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The Art of Interactive Design: A Euphonious and Illuminating Guide to Building Successful Software Paperback – December, 2002

ISBN-13: 068-9145118407 ISBN-10: 1886411840 Edition: 1st

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Product Details

  • Paperback: 408 pages
  • Publisher: No Starch Press; 1 edition (December 2002)
  • Language: English
  • ISBN-10: 1886411840
  • ISBN-13: 978-1886411845
  • Product Dimensions: 7.4 x 1 x 9.2 inches
  • Shipping Weight: 1.8 pounds (View shipping rates and policies)
  • Average Customer Review: 3.3 out of 5 stars  See all reviews (13 customer reviews)
  • Amazon Best Sellers Rank: #398,131 in Books (See Top 100 in Books)

Editorial Reviews


"Chris Crawford's 'The Art of Interactive Design' rewards extended exploration...its worth your time to read this book. -- Marc Garrett,, June 24, 2003

"Crawford is a fine writer with an engaging style that never glosses over the tough points, never slows you down." -- Dr. Dobb's Programmer's Bookshelf Newsletter, August 5, 2004

"Crawford's breezy, conversational style makes it easy to grasp the fundamentals and the theoretical underpinnings of interactivity..." -- The Columbus Dispatch (Jan. 2003)

About the Author

Chris Crawford is the "grand old man" of computing game design. He sold his first computer game in 1978, joined Atari in 1979, and led Games Research there. During his time at Atari, he wrote the first edition of "The Art of Computer Game Design" (Osborne, 1984), which has now become a classic in the field. After Atari collapsed in 1984, Chris became a freelance computer game designer. All in all, Chris has 14 published computer games to his credit--all of which he designed and programmed himself. He founded, edited, and wrote most of "The Journal of Computer Game Design," the first periodical devoted to game design. He founded and led the Computer Game Developers' Conference (now the Game Developers' Conference) in its early years. Chris has lectured on game design at conferences and universities all over the world. For the last ten years, he has been developing technology for interactive storytelling.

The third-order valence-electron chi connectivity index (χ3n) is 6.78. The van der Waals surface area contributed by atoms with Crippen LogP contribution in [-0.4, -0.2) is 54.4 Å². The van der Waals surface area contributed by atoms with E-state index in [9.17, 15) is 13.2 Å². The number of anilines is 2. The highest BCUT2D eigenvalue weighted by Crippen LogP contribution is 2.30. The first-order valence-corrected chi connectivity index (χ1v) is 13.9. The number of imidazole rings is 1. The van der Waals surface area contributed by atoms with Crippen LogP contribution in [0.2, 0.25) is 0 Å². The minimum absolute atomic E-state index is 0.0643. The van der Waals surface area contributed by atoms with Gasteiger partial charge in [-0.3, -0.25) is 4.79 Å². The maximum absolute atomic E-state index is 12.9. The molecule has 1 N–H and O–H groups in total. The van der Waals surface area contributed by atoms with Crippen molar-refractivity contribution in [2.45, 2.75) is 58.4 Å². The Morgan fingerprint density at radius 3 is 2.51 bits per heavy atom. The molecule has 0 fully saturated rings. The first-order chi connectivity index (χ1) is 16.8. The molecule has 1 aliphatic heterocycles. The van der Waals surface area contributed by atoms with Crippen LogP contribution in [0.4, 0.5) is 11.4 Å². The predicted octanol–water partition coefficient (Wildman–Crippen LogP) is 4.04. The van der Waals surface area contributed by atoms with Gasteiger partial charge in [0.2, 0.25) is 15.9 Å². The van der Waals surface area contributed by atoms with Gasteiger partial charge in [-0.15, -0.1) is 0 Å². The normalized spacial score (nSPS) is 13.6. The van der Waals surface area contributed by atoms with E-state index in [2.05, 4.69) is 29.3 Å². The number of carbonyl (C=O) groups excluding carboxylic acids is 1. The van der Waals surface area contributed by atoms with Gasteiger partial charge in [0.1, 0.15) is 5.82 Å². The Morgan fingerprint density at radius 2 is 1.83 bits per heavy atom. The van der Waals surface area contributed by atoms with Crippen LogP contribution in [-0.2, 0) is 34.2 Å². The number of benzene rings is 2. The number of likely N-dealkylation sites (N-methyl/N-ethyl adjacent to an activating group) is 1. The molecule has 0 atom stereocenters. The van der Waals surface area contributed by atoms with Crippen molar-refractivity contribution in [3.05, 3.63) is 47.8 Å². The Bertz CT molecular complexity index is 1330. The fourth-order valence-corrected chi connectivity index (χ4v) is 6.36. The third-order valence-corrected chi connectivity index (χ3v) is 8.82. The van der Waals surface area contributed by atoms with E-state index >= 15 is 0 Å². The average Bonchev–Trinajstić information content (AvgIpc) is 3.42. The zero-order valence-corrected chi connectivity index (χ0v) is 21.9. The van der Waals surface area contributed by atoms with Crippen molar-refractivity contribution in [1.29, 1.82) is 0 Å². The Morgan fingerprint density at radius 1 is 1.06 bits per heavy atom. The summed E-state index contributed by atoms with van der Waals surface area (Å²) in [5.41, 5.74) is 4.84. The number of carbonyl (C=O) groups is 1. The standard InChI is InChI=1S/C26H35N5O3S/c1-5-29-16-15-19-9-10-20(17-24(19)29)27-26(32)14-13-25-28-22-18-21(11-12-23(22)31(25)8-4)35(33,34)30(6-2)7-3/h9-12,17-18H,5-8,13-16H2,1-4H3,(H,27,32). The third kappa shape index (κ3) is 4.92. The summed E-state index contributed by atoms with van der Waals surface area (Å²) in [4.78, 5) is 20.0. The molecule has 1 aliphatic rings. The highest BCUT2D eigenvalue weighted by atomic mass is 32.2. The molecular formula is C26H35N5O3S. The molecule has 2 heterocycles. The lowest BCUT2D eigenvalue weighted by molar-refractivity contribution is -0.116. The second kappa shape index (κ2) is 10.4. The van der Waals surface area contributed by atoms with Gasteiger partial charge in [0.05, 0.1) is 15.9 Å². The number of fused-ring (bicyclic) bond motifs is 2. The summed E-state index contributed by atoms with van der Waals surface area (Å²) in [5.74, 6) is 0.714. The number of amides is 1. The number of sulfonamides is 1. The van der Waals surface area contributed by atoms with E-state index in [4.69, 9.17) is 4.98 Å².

More About the Author

Chris Crawford earned a Master of Science degree in Physics from the University of Missouri in 1975. After teaching physics for several years, he joined Atari as a game designer in 1979. There he created a number of games: Energy Czar, an educational simulation about the energy crisis, Scram, a nuclear power plant simulation, Eastern Front (1941), a wargame, Gossip, a social interaction game, and Excalibur, an Arthurian game.
Following the collapse of Atari in 1984, Crawford took up the Macintosh. He created Balance of Power, a game about diplomacy, Patton Versus Rommel, a wargame, Trust & Betrayal, a social interaction game, Balance of the Planet, an environmental simulation game, and Patton Strikes Back, a wargame. In 1992, Crawford decided to leave game design and concentrate his energies on interactive storytelling, a field that he believed would become important. He created a major technology for interactive storytelling systems, patenting it in 1997. He is now commercializing his technology at his company website at
Crawford has written five published books: The Art of Computer Game Design, now recognized as a classic in the field, in 1982; Balance of Power (the book) in 1986; The Art of Interactive Design in 2002; Chris Crawford on Game Design in 2003; and Chris Crawford on Interactive Storytelling in 2004.
He created the first periodical on game design, the Journal of Computer Game Design, in 1987. He founded and served as Chairman of the Computer Game Developers' Conference, now known as the Game Developers' Conference.